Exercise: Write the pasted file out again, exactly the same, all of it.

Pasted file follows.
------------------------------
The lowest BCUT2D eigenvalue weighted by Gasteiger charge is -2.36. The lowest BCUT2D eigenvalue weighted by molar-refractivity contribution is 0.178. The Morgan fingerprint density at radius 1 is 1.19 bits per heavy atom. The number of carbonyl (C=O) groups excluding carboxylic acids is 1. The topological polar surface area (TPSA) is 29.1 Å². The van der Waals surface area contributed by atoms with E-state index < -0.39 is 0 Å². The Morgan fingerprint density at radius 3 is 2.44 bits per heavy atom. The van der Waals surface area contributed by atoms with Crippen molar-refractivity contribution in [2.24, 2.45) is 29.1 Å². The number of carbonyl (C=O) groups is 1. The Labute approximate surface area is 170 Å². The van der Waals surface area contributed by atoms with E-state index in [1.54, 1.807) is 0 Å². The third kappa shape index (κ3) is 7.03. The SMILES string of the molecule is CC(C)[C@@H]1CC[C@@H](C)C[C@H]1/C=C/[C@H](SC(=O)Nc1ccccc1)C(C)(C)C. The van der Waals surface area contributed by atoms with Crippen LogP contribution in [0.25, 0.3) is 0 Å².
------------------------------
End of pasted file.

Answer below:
The lowest BCUT2D eigenvalue weighted by Gasteiger charge is -2.36. The lowest BCUT2D eigenvalue weighted by molar-refractivity contribution is 0.178. The Morgan fingerprint density at radius 1 is 1.19 bits per heavy atom. The number of carbonyl (C=O) groups excluding carboxylic acids is 1. The topological polar surface area (TPSA) is 29.1 Å². The van der Waals surface area contributed by atoms with E-state index < -0.39 is 0 Å². The Morgan fingerprint density at radius 3 is 2.44 bits per heavy atom. The van der Waals surface area contributed by atoms with Crippen molar-refractivity contribution in [2.24, 2.45) is 29.1 Å². The number of carbonyl (C=O) groups is 1. The Labute approximate surface area is 170 Å². The van der Waals surface area contributed by atoms with E-state index in [1.54, 1.807) is 0 Å². The third kappa shape index (κ3) is 7.03. The SMILES string of the molecule is CC(C)[C@@H]1CC[C@@H](C)C[C@H]1/C=C/[C@H](SC(=O)Nc1ccccc1)C(C)(C)C. The van der Waals surface area contributed by atoms with Crippen LogP contribution in [0.25, 0.3) is 0 Å².